Jackals, the setting of The Court of the Air, is at first glance a kind of steampunk Britain, where people play four-sticks (cricket), have a nice cup of cafeel, and rebel against the establishment in the name of Carlism. There are Uplanders with tartan kilts and sack-pipes; there are workhouses and a Royal Navy, albeit an air-borne one; and there are quite a few in-jokes, often rather nasty, such as the statement that 'no monarch shall ever raise his arms against his people again'.
But this is not our world. There are twenty planets in the solar system; the earth is subject to 'floatquakes' in which regions of land are sent spiralling off into the atmosphere, reminding me irresistably of early Yes album covers; there is something rather puzzling about the location of harbours; and there seem to be only seventy visible stars.
Also, in this world it is quite acceptable to use a single adjective, throughout, to describe somebody. I stopped counting instances of 'the disreputable Stave' when I ran out of fingers ...
But on with the book.
Molly is an orphan with a knack for mechanicals. Oliver is an orphan, victim of an airship crash that left him amnesiac and 'registered' as a potential feybreed, liable to express super-powers and / or start murdering the innocent. The fate of the world -- menaced by old deities with a taste for blood and a desire for stasis -- may well depend on these two, the sword and the shield, but they won't get far without help from their friends.
It's a compulsive page-turner, with new conundrums, characters and plot threads coming thick and fast. I'm not sure that all of those threads are pulled together at the end. When Oliver says, near the end, "my head is so full, sometimes it's difficult to think," I found myself entirely in sympathy. There are some marvellous notions in this book, some clever twists, some truly likeable characters. But it feels as though too much has been packed in. Genre staple after genre staple turns up. There are things like Cybermen, six-legged vertebrates, sky-pirates, swashbuckling airship captains, genteel lady archaeologists, computer hackers (a clever and witty steampunk variant, featuring the language Simple, which is clearly nothing at all like Basic), hexed torcs to control the Special Guard, red-lit subterranean cities, "lizard mammals" (nooooo), Elder Gods ...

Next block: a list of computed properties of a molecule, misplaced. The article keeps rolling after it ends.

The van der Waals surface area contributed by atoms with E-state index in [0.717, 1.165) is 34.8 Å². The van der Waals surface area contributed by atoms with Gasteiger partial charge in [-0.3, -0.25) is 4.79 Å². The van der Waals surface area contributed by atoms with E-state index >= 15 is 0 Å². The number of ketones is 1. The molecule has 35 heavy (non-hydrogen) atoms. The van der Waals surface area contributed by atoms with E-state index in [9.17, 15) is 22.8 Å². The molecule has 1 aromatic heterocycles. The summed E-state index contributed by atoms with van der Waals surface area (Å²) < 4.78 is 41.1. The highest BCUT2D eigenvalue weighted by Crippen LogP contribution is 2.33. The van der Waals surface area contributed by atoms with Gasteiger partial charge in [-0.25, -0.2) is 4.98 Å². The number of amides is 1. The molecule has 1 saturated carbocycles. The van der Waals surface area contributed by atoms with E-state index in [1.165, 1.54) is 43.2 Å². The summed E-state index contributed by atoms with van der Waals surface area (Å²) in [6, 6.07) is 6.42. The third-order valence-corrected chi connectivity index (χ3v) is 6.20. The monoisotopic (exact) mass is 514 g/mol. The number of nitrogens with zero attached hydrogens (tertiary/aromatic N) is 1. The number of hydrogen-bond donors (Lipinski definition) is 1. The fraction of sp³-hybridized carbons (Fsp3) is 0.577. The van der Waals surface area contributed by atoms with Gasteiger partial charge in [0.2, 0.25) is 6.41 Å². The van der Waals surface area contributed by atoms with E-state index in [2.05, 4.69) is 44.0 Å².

I did wonder if The Court of the Air, with all its swashbuckling and intrigue, was originally intended for a young adult audience. There's plenty of violence, mutilation and torture, but it's often off-stage and seldom described in any detail. There's very little swearing and no sex.
I wanted to like this book more. I expected, from the reviews, to like it more. But I did feel there was far too much plot in there, not always fully resolved. Hunt's prose could do with another edit. There are too many repetitions and cliches: too many phrases ("as cold and as cool as the irrigation waters", "shattered down the door") that could easily be improved: too many scenes that feel rushed.
That said, I'm fascinated by the world Hunt creates, and impressed by his powers of imagination. I'll keep an eye out for his next one.